Microsoft today started selling their new Xbox One S in the US and select other markets. Apart from the compact size, the other key improvement included in Xbox One S is its 4K and HDR video support. Since its announcement few months back, gamers were eager to know about the new console’s internals to know how Microsoft added support for 4K and HDR content. Albert Penello, senior director of product marketing and planning spoke with Eurogamer to reveal all about the Xbox One S internals. Here are the highlights from the interview,
- Regarding the SoC: The SoC in the Xbox One S is designed in the 16nm Fin FET process, which results in a die that is 240mm2; 33 per cent smaller and consumes less power than the 28nm SoC in the original Xbox One. [Original Xbox One was using 28nm processor]
- About how they added 4K UHD video support: There are several components required to support the 4K UHD video playback that result in a combination of changes in the new console. First, we added a 4K HEVC decoder to the SoC to render the compressed video streams efficiently in hardware. Next, we updated the video output to HDMI 2.0 and HDCP 2.2. The interface revisions are all integrated into the SoC and enable outputting video at the higher bandwidths required for 4K UHD and HDR formats, as well as the copy protection tech required for protected content. And of course, we updated the optical drive to support the BD-UHD disc format.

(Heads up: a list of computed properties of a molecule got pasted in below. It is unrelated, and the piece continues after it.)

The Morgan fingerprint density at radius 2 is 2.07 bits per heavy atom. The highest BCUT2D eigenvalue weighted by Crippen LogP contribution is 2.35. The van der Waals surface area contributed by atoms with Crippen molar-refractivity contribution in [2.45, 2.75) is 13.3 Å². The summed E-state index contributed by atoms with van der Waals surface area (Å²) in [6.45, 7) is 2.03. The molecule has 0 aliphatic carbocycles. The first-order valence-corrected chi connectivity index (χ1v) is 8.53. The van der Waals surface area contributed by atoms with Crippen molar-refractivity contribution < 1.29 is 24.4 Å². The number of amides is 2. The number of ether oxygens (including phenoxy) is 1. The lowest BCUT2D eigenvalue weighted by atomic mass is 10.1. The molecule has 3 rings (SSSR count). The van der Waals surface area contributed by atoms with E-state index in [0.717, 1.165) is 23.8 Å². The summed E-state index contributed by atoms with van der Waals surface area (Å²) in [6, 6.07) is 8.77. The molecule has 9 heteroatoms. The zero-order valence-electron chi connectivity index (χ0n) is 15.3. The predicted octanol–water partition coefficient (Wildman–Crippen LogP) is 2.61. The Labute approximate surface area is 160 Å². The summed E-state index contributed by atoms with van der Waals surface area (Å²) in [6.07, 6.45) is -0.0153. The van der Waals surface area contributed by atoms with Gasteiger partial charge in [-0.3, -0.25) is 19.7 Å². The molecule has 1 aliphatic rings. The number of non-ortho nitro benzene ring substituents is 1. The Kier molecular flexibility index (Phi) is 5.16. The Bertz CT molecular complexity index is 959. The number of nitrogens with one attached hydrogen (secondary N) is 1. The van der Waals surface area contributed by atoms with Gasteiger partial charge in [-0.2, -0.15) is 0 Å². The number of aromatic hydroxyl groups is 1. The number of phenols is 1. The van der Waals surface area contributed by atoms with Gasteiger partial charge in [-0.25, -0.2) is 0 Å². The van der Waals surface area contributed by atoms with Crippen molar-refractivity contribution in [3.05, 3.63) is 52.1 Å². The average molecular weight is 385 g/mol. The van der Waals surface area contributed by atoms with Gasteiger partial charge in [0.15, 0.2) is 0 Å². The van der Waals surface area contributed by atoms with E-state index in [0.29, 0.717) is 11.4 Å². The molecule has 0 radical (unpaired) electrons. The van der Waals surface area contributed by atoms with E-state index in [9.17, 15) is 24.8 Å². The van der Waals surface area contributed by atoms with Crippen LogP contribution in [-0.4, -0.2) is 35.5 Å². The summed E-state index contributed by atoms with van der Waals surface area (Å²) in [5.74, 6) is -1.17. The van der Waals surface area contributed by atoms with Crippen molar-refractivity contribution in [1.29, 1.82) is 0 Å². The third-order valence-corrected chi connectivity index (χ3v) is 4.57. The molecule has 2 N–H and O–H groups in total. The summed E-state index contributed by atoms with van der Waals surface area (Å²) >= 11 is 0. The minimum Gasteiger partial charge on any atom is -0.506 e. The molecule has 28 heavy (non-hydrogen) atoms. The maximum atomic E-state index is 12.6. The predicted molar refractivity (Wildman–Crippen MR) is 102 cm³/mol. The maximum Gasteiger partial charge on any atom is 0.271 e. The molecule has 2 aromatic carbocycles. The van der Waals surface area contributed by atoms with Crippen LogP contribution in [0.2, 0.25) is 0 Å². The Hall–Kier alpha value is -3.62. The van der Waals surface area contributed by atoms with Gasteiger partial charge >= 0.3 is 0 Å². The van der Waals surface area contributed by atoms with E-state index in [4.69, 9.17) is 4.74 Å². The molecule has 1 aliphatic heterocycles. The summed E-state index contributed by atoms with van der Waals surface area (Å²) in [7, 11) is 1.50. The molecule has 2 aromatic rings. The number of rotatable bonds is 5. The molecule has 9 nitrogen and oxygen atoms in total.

- On scaling algorithm used to take 1080p to 4K: We use the same hardware block and algorithms to scale directly from the game’s render resolution to 4K as we do with the current Xbox One when scaling to the TV’s input resolution.
- Regarding cooling mechanism: The cooling solution uses an aluminum heat sink with two heat pipes and a single 120mm axial fan to draw air through the whole system.
- Whether Xbox One S offers better performance for games over Xbox One? As we discussed, we did make some refinements for 4K support and to fit in the new chassis. We also used this opportunity to increase the GPU frequency from 853 MHz to 914 MHz. Our ESRAM bandwidth scales proportionately with the GPU clock speed increase. That means our peak goes from 204 GB/s to 219GB/s. By making this change, developers creating HDR titles do not have to incur any performance hit. We also decided to make the extra six per cent available to all titles. So some games (ones that utilise dynamic resolution and/or unlocked framerates) may see a very minor performance improvement.
- Regarding colour gamut support for HDR: We are not supporting WCG for games in Xbox One S. We are supporting the wider Bt.2020 color gamut in Xbox One S for media, however.
Read the full interview from the link below.